let allow_all = Precedence::new_variant1(Capture(()).fun(|_, _| true));
assert_eq!(allow_all.can_precede((0, 1)), true);
assert_eq!(allow_all.can_precede((10, 21)), true);

let disallow_all = Precedence::new_variant1(Capture(()).fun(|_, _| false));
assert_eq!(disallow_all.can_precede((0, 1)), false);
assert_eq!(disallow_all.can_precede((10, 21)), false);

let allowed: Vec<HashSet<Node>> = vec![
    HashSet::from_iter([1, 2, 3].into_iter()),
    HashSet::from_iter([2, 3].into_iter()),
let from_allowed = Precedence::new_variant2(
    Capture(allowed).fun(|allowed, edge| allowed[edge.0].contains(&edge.1)),
assert_eq!(from_allowed.can_precede((1, 3)), true);
assert_eq!(from_allowed.can_precede((2, 1)), false);

let taboo = HashSet::from_iter([(0, 3), (1, 2)].into_iter());
let from_taboo =
    Precedence::new_variant3(Capture(taboo).fun(|taboo, edge| !taboo.contains(&edge)));
assert_eq!(from_taboo.can_precede((0, 3)), false);
assert_eq!(from_taboo.can_precede((2, 1)), true);

This approach has the following pros:

  • It is sized and easy to store in anywhere as a regular struct.
  • It auto-implements Clone since all possible capture types implement Clone.
  • Precedence struct does not need any generic parameter.

And the following cons:

  • ClosureOneOf3<C1, C2, C3, In, Out> is a long type; hopefully, we only type it once.
  • Closure::into_oneof3_var1, Closure::into_oneof3_var2, etc. are type-safe and explicit functions, but not pretty.

To sum up, once the ugliness is hidden in a small box, Closure provides a convenient third option between the two extremes:

  • having the closure as a generic parameter allowing monomorphization but adding a generic parameter to the parent, and
  • having the closure as a dyn Fn trait object adding the indirection but not requiring the generic parameter.

This middle ground fits well with closures having specific functionalities such as the Precedence.

C. Abstraction over the Captured Data with Trait Objects

We are not able to implement fn_traits in stable rust; however as discussed, abstraction over the captured data type is the core power of closures. In order to achieve this flexibility, this crate provides the required traits Fun, FunRef, FunOptRef and FunResRef. The following table provides the complete list of traits and types implementing them.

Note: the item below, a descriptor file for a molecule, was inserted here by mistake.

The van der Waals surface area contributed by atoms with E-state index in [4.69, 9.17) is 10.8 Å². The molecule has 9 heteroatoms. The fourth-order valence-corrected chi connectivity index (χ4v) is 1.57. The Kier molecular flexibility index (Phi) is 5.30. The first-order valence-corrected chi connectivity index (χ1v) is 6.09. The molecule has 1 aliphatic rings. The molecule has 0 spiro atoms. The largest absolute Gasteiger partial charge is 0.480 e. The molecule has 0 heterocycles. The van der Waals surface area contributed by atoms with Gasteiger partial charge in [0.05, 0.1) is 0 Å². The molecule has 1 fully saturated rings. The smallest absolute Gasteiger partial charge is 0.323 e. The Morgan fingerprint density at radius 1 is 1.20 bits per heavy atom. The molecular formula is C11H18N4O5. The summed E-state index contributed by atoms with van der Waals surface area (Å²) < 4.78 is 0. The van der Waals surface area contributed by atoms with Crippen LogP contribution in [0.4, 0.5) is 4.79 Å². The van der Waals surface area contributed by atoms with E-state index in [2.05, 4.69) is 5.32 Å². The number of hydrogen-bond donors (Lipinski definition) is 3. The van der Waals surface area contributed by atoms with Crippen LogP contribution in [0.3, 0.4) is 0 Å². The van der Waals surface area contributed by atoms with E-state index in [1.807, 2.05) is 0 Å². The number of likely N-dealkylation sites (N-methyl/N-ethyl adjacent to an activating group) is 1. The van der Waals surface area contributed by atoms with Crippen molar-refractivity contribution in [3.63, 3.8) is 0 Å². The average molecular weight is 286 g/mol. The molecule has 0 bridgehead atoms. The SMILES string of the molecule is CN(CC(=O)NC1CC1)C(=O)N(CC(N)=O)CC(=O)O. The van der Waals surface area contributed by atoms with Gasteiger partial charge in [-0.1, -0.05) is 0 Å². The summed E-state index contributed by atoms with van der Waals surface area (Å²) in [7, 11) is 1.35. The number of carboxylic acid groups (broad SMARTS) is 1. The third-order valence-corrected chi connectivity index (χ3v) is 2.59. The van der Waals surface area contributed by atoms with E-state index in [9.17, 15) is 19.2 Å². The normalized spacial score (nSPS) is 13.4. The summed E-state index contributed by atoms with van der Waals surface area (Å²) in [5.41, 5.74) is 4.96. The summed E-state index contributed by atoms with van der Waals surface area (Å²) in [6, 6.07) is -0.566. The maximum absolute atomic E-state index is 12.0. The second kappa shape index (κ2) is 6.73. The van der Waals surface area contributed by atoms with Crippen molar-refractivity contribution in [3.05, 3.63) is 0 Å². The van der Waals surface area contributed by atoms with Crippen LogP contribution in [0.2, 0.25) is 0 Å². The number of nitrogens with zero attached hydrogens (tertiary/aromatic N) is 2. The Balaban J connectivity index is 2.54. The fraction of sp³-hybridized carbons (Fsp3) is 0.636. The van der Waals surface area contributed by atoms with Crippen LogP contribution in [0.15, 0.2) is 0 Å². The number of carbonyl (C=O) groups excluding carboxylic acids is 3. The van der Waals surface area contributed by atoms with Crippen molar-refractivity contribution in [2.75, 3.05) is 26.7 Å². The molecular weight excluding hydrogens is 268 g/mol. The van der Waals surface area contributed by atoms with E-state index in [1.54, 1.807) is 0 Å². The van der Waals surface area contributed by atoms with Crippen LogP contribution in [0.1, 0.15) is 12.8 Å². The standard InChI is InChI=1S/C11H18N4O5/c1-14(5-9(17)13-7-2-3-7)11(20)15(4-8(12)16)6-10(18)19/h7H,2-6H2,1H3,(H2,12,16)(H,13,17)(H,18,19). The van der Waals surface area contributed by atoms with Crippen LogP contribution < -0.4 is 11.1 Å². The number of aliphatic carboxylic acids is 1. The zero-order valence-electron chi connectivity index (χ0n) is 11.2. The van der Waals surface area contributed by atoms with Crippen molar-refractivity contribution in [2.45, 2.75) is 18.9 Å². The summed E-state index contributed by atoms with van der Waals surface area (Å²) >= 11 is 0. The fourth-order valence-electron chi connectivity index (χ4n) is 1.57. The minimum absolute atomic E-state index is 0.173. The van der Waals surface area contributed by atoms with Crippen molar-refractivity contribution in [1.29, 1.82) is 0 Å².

Trait Transformation Struct
Fun<In, Out> In -> Out T where T: Fn(In) -> Out
Closure<Capture, In, Out>
ClosureOneOf2<C1, C2, In, Out>
ClosureOneOf3<C1, C2, C3, In, Out>
ClosureOneOf4<C1, C2, C3, C4, In, Out>
FunRef<In, Out> In -> &Out ClosureRef<Capture, In, Out>
ClosureRefOneOf2<C1, C2, In, Out>
ClosureRefOneOf3<C1, C2, C3, In, Out>
ClosureRefOneOf4<C1, C2, C3, C4, In, Out>
FunOptRef<In, Out> In -> Option<&Out> ClosureOptRef<Capture, In, Out>
ClosureOptRefOneOf2<C1, C2, In, Out>
ClosureOptRefOneOf3<C1, C2, C3, In, Out>
ClosureOptRefOneOf4<C1, C2, C3, C4, In, Out>
FunResRef<In, Out, Error> In -> Result<&Out, Error> ClosureResRef<Capture, In, Out, Error>
ClosureResRefOneOf2<C1, C2, In, Out, Error>
ClosureResRefOneOf3<C1, C2, C3, In, Out, Error>
ClosureResRefOneOf4<C1, C2, C3, C4, In, Out, Error>

The fun traits are useful due to the following:

  • The are to be used as a generic parameter which can be filled up by any of the implementing types. This is exactly the purpose of the Fn traits. The two reasons why we don't directly use the Fn trait is as follows:
    • We are not allowed to implement Fn trait in stable rust for the Capture types defined in this crate.
    • Apart from Fun, we are not able to represent the reference-returning traits with the Fn trait due to lifetime errors.
  • They allow to create trait objects from the closures, such as dyn Fun<In, Out>, etc., whenever we do not (want to) know the capture type.

D. Relation with Fn trait

Note that Closure<Capture, In, Out> has the method fn call(&self, input: In) -> Out. Therefore, it could have implemented Fn(In) -> Out. But the compiler tells me that manual implementations of Fn are experimental, and adds the use of unstable library feature 'fn_traits' error. Not wanting to be unstable, Closure does not implement the Fn trait.